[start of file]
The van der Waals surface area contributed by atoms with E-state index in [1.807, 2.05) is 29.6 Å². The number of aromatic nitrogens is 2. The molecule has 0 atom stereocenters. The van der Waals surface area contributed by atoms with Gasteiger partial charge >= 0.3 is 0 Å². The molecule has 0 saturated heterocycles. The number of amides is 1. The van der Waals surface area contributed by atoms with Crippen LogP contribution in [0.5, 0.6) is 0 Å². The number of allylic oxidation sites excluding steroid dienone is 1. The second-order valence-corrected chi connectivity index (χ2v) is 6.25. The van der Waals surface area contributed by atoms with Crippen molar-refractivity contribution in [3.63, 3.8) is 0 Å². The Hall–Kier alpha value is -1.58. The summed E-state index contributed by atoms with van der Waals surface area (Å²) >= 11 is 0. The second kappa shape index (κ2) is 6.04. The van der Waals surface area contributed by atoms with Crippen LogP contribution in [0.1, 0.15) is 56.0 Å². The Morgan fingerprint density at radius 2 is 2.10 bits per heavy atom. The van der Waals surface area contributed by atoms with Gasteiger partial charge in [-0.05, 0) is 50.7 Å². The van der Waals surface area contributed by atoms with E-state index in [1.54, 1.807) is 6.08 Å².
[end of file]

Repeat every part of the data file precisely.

The van der Waals surface area contributed by atoms with E-state index in [1.807, 2.05) is 29.6 Å². The number of aromatic nitrogens is 2. The molecule has 0 atom stereocenters. The van der Waals surface area contributed by atoms with Gasteiger partial charge >= 0.3 is 0 Å². The molecule has 0 saturated heterocycles. The number of amides is 1. The van der Waals surface area contributed by atoms with Crippen LogP contribution in [0.5, 0.6) is 0 Å². The number of allylic oxidation sites excluding steroid dienone is 1. The second-order valence-corrected chi connectivity index (χ2v) is 6.25. The van der Waals surface area contributed by atoms with Crippen molar-refractivity contribution in [3.63, 3.8) is 0 Å². The Hall–Kier alpha value is -1.58. The summed E-state index contributed by atoms with van der Waals surface area (Å²) >= 11 is 0. The second kappa shape index (κ2) is 6.04. The van der Waals surface area contributed by atoms with Crippen LogP contribution in [0.1, 0.15) is 56.0 Å². The Morgan fingerprint density at radius 2 is 2.10 bits per heavy atom. The van der Waals surface area contributed by atoms with Gasteiger partial charge in [-0.05, 0) is 50.7 Å². The van der Waals surface area contributed by atoms with E-state index in [1.54, 1.807) is 6.08 Å².